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Guidelines for Organising Environmentally Friendly Events

These guidelines set out the minimum requirements and recommendations for the organisation of environmentally friendly events.

The guidelines rely on the environmental strategy of the Tartu 2024 Foundation and are an important step in its implementation.

The guidelines have been prepared in cooperation with the Tartu 2024 Foundation, the city of Tartu, and Acento, a consultation company for sustainable events.

The guidelines were updated on the 26th of February 2024.

1. Materials and Purchases

Minimum requirements

1. Event badges, wristbands, labels, and other printed materials (both their design and selection) have to be reusable. Make the return of the items convenient and clear to the visitors.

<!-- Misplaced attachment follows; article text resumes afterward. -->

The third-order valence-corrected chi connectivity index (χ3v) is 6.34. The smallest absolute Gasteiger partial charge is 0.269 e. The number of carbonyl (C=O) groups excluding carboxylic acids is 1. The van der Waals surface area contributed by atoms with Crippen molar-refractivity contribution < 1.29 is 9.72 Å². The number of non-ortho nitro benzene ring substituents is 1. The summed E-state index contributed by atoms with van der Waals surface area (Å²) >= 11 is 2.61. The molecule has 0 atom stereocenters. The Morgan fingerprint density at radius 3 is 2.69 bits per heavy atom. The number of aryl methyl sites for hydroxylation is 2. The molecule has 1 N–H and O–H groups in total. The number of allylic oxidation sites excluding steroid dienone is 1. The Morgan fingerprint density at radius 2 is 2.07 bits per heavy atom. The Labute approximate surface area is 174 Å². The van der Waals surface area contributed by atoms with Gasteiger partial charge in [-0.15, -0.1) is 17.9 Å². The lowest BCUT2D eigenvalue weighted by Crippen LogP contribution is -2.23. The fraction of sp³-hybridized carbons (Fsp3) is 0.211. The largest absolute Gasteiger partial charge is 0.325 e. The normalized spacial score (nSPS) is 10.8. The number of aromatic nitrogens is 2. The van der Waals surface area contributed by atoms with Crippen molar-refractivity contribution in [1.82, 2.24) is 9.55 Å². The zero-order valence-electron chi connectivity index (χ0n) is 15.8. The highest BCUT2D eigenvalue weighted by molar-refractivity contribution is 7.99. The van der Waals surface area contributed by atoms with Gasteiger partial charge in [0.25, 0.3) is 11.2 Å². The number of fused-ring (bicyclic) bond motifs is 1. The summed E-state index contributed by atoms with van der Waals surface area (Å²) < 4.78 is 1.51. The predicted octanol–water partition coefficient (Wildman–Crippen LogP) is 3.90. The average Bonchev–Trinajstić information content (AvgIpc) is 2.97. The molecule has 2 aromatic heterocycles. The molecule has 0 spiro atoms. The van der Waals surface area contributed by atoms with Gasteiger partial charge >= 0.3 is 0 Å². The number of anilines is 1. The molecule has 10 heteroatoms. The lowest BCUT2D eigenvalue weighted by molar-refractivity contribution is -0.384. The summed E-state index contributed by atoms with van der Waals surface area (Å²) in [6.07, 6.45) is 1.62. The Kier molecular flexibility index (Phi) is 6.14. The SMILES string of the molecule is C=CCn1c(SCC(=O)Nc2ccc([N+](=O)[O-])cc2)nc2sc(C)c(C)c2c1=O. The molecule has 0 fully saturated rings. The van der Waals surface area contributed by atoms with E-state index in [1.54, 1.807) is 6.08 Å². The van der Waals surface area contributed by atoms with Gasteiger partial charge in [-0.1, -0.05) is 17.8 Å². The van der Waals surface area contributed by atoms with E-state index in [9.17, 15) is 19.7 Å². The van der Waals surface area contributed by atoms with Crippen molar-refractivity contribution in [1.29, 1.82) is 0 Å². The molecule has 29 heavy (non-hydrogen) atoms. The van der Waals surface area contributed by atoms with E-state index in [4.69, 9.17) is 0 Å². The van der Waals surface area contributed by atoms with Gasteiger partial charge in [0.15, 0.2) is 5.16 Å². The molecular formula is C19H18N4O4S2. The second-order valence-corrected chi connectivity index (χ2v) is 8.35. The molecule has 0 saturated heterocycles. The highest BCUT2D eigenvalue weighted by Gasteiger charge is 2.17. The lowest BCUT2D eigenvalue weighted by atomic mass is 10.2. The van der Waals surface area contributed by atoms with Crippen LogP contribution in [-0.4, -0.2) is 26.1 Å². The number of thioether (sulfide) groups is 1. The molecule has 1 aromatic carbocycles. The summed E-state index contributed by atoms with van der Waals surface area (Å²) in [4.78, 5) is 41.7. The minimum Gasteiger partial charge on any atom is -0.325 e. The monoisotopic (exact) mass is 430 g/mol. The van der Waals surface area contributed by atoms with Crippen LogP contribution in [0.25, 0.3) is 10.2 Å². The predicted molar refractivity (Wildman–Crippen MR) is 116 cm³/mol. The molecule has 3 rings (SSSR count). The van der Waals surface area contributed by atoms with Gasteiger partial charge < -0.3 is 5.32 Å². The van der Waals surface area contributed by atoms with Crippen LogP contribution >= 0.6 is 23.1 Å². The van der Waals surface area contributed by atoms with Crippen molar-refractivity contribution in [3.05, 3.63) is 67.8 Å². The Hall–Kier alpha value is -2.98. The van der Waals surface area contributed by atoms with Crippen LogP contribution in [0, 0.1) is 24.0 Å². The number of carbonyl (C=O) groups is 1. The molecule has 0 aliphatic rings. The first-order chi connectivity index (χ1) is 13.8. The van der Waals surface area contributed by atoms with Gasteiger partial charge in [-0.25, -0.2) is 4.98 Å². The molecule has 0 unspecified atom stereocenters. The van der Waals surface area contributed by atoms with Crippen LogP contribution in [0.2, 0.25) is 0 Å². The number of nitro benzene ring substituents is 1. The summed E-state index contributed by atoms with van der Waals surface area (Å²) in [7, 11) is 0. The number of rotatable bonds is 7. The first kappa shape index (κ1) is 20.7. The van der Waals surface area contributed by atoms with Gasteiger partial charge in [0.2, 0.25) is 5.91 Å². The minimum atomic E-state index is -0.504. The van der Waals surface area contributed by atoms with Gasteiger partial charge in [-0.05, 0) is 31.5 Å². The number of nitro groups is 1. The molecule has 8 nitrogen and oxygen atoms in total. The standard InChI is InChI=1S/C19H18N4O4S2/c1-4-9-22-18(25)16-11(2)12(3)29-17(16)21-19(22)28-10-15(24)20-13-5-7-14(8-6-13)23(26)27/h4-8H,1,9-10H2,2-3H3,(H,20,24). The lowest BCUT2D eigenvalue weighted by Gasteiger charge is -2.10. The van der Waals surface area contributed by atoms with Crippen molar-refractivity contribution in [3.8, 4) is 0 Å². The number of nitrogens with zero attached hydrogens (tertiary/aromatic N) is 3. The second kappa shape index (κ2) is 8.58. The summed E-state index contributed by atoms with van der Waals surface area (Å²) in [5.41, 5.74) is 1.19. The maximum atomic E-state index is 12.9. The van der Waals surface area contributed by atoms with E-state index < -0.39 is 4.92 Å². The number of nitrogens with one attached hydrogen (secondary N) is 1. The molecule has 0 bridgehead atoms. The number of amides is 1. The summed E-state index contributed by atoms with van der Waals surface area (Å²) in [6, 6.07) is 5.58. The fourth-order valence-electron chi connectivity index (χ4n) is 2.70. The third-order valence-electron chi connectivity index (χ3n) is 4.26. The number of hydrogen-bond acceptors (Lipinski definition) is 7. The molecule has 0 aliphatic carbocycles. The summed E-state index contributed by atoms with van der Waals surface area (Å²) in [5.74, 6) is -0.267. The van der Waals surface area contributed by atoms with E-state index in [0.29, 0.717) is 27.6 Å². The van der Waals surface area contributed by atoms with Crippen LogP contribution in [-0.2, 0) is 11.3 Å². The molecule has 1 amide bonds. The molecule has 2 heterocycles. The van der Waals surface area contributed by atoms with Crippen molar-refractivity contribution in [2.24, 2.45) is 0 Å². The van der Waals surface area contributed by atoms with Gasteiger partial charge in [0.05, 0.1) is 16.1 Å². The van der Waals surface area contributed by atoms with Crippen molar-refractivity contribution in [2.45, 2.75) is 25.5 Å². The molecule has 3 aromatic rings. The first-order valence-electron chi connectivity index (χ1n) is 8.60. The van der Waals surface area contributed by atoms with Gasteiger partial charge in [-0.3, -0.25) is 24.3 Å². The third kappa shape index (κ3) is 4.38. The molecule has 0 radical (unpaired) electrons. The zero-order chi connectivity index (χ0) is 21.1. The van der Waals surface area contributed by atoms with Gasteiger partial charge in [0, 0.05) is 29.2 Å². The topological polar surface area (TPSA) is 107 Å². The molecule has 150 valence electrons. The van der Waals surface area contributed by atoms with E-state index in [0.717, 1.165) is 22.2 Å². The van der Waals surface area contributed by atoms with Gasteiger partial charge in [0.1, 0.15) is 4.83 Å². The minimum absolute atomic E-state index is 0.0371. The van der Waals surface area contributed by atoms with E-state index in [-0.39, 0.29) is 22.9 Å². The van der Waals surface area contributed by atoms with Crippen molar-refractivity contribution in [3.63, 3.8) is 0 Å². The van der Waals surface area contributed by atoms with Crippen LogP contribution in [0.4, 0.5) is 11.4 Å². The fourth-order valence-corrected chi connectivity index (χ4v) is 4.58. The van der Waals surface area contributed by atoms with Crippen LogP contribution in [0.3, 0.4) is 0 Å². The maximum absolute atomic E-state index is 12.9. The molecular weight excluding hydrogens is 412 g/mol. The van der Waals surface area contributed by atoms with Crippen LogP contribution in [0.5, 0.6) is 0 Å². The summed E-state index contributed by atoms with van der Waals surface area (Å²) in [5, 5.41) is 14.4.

2. Single-use items, except for food, shall not be given out as gifts or souvenirs.

3. The items necessary for carrying out the event (e.g., decorations, furnishings, etc.) have to be reusable.

Recommendations

  1. Replace paper materials (invitations, publications, etc.) with electronic alternatives as much as possible. If possible, produce/order printed materials in an environmentally friendly way (with the FSC label, Nordic Swan Ecolabel), by opting for recycled printing paper.
  2. Give out as few gifts and souvenirs as possible. If possible, ask the recipients if they even wish to receive gifts. If giving out gifts and souvenirs, prefer green services and donations/contributions. As regards physical gifts, opt for local food and practical items manufactured from environmentally friendly materials.